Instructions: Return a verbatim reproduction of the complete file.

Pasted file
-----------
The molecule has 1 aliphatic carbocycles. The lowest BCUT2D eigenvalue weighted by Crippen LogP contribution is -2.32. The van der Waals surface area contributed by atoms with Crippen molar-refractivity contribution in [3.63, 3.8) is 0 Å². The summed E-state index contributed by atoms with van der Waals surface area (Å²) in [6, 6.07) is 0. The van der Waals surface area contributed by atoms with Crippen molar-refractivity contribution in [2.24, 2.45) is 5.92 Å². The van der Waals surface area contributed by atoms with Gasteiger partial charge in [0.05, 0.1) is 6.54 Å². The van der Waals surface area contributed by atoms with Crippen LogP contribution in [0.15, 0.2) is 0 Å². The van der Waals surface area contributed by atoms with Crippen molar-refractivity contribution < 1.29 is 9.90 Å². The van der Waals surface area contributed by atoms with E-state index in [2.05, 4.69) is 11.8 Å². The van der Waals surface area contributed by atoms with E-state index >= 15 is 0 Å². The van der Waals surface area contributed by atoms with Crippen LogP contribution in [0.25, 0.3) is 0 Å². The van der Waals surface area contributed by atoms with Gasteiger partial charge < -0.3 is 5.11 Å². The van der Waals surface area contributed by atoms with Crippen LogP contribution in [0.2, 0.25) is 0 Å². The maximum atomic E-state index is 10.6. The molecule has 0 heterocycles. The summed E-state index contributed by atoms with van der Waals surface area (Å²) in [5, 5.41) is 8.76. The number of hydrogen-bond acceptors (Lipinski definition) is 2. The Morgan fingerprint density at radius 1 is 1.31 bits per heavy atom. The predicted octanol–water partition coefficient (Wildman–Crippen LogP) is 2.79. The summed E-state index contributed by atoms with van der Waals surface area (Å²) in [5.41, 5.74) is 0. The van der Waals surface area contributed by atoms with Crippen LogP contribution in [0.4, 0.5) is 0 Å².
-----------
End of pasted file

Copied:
The molecule has 1 aliphatic carbocycles. The lowest BCUT2D eigenvalue weighted by Crippen LogP contribution is -2.32. The van der Waals surface area contributed by atoms with Crippen molar-refractivity contribution in [3.63, 3.8) is 0 Å². The summed E-state index contributed by atoms with van der Waals surface area (Å²) in [6, 6.07) is 0. The van der Waals surface area contributed by atoms with Crippen molar-refractivity contribution in [2.24, 2.45) is 5.92 Å². The van der Waals surface area contributed by atoms with Gasteiger partial charge in [0.05, 0.1) is 6.54 Å². The van der Waals surface area contributed by atoms with Crippen LogP contribution in [0.15, 0.2) is 0 Å². The van der Waals surface area contributed by atoms with Crippen molar-refractivity contribution < 1.29 is 9.90 Å². The van der Waals surface area contributed by atoms with E-state index in [2.05, 4.69) is 11.8 Å². The van der Waals surface area contributed by atoms with E-state index >= 15 is 0 Å². The van der Waals surface area contributed by atoms with Crippen LogP contribution in [0.25, 0.3) is 0 Å². The van der Waals surface area contributed by atoms with Gasteiger partial charge < -0.3 is 5.11 Å². The van der Waals surface area contributed by atoms with Crippen LogP contribution in [0.2, 0.25) is 0 Å². The maximum atomic E-state index is 10.6. The molecule has 0 heterocycles. The summed E-state index contributed by atoms with van der Waals surface area (Å²) in [5, 5.41) is 8.76. The number of hydrogen-bond acceptors (Lipinski definition) is 2. The Morgan fingerprint density at radius 1 is 1.31 bits per heavy atom. The predicted octanol–water partition coefficient (Wildman–Crippen LogP) is 2.79. The summed E-state index contributed by atoms with van der Waals surface area (Å²) in [5.41, 5.74) is 0. The van der Waals surface area contributed by atoms with Crippen LogP contribution in [0.4, 0.5) is 0 Å².